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  9. Collector Man

    Collector Man Well-Known Member

    True! The stupidlity of that part of the plot in the 50's War of the Worlds was mirrored in real life. One only has to see documentary footage of then soldiers and technicans, out in some desert. With protective glasses on, but then just with hats and shorts, on. ...observing such blasts.
    Hollywood certainly learned its tragic lession from it, with 1956's The Conquerer with John Wayne - filmed out in Nevada. Then ignorant, the crew took tons of "hot" sand material back with them, to film dust sandstorm sequences.. Virtually causing the entire wipeout of cast and crew later , from the same particular types of cancer related illlnesses..It probably is the most shocking blunder, making a film -ever.

    Blu ray as a medium also lets us study the color of 'depicted blood' used in many films. Sometimes it comes looking not red, but across that spectrum even to tangerine!o_O
     
  10. HGN2001

    HGN2001 Mystery Picture Member

    Very true. In the sixties, we had the original network run, which looked OK as most network prints did. But you had to watch it live, with no recording/playback devices for later viewing; you had to watch it through the vagaries of analog television reception (ghost images, snow); and your only chance of seeing it a second time was a summer rerun.

    After the series ended, it was picked up in Philly by Channel 48, a local UHF station that aired second-rate movies and TV shows. They scheduled it as the highlight of their broadcast day with Mon-Fri 7 PM repeats, and those aired from those pretty bad 16mm prints that Vidiot mentions. The station DID treat the show with respect, and actually did a run without editing it at all. Later in the decade, when I had a VHS recorder, I attempted to make my own copies of episodes, as many of us did. Here's a surviving screenshot from an old tape, which gives a rough idea of what we watched:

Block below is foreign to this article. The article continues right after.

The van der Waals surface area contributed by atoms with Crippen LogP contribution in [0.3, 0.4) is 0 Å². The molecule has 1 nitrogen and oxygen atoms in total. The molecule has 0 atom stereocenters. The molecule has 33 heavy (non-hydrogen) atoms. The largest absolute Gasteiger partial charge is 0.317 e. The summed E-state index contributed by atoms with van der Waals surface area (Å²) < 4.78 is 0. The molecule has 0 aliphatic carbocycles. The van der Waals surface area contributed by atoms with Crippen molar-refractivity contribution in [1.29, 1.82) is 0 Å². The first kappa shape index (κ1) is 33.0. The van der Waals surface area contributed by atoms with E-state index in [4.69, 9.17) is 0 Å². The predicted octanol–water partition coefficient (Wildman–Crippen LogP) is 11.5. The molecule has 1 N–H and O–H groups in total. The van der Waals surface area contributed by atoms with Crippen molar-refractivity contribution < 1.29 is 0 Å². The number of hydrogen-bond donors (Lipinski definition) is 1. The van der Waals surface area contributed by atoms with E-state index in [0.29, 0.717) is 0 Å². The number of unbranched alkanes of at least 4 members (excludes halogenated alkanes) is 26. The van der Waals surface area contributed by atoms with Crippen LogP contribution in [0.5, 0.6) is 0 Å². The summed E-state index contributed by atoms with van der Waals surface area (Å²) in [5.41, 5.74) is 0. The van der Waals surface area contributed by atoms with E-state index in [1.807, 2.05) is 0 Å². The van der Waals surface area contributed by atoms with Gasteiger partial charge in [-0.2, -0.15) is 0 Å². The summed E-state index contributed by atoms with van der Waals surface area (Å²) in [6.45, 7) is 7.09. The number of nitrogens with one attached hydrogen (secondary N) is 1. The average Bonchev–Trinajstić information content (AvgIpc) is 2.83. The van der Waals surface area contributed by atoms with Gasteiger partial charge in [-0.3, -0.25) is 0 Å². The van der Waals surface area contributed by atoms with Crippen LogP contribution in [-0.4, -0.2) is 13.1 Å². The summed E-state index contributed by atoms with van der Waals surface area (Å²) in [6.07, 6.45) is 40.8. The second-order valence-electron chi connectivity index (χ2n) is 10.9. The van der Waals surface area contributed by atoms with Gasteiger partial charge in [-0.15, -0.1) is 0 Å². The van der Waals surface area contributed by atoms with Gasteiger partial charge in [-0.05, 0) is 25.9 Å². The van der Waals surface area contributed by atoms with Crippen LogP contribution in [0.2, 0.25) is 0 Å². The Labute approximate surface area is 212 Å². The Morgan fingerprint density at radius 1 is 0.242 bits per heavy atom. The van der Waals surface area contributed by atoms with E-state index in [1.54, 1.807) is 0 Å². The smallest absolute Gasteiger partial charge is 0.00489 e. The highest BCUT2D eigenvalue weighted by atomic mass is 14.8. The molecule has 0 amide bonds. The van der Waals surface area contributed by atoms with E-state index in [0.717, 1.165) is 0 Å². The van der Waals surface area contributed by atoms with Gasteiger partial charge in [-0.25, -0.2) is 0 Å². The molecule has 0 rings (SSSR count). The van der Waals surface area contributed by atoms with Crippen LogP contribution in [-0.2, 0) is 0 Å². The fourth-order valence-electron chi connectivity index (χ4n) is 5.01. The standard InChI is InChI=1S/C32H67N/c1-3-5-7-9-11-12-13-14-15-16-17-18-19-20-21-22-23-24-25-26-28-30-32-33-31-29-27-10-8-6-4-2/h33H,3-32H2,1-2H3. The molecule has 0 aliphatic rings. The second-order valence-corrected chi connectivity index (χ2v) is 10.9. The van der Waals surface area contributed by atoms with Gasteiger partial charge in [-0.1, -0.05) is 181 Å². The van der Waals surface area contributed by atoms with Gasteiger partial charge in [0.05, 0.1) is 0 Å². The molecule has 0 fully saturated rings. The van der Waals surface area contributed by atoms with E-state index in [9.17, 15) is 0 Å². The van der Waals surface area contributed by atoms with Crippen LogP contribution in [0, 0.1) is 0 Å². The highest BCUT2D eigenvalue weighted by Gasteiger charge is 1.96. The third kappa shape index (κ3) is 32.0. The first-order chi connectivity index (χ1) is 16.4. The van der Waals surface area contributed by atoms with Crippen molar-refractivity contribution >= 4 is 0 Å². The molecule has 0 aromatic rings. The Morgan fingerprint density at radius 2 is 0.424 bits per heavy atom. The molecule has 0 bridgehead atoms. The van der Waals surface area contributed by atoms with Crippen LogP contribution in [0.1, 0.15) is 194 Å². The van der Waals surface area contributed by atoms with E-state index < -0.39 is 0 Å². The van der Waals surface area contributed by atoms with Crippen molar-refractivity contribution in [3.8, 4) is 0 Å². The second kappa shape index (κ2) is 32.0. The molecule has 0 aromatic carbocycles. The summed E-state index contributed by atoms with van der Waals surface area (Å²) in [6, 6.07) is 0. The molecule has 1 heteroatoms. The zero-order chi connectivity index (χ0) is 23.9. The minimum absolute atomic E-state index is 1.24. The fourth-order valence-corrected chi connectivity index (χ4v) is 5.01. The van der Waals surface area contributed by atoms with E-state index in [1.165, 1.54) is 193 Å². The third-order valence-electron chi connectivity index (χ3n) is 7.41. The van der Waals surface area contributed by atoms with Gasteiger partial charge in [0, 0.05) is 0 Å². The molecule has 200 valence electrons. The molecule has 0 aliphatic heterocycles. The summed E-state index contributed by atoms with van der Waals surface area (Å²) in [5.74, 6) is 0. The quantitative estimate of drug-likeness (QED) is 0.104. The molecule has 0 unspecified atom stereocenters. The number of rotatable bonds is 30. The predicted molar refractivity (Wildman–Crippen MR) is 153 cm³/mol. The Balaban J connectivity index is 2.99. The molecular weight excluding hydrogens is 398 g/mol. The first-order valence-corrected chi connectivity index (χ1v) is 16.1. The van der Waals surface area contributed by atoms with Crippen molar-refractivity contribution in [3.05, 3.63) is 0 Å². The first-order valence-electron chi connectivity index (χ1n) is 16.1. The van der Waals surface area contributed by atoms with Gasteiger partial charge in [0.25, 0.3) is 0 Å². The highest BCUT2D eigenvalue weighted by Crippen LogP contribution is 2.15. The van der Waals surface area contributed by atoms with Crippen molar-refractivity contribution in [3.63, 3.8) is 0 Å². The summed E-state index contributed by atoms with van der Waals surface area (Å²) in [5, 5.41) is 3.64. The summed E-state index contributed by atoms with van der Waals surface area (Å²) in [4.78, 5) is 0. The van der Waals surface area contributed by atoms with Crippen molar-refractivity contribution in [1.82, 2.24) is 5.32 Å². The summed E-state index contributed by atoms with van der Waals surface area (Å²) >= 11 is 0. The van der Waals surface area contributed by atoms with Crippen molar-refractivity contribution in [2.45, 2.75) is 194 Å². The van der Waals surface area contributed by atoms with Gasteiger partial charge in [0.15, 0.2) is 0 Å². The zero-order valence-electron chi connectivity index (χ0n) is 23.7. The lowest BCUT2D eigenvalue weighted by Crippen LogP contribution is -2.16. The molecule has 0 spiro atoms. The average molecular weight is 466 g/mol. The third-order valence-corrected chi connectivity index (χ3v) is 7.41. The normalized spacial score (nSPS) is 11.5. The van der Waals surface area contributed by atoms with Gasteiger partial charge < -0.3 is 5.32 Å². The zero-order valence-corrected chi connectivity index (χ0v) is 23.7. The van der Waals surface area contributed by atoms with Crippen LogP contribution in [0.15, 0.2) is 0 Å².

Enterprise48.jpg

    That's an FX shot from the conclusion of "All Our Yesterdays" as Beta Niobe is exploding. You can see how fuzzy the image is, with dirt, scratches, etc., visible. But we thought it was great, just being able to see it - and then RECORD it for posterity. When those first 'cleaned-up' prints surfaced from Paramount on VHS, they were a revelation in terms of image stability, color fidelity and clarity, compared to what we'd gotten used to. And those same VHS tapes today look like garbage compared to a DVD or Blu-Ray.

    Harry
     
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  11. MusicIsLove

    MusicIsLove formerly CSNY~MusicIsLove

    Location:
    USA
    This is very interesting. I would mind it this (the discussion of nuclear testing) became its own thread.

    This thread reminds me, I need to pick up War of the Worlds on Blu-ray.
     
  12. daglesj

    daglesj Forum Resident

    Location:
    Norfolk, UK

    I found a US Govt website that catalogued most of the testing from the 50's to the 70's with actual test film footage and details. Damned if I know what it was, but a bit of googling would find it.

    What is scary is looking up the nuclear test range in Nevada on Google Earth. Soooo many craters and most of them are not the underground tests either. It's a wonder the west coast isn't crawling with mutants.........
     
  13. Rachael Bee

    Rachael Bee Miembra muy loca

    Apparently, you haven't been to Hollywood Boulevard! :laugh: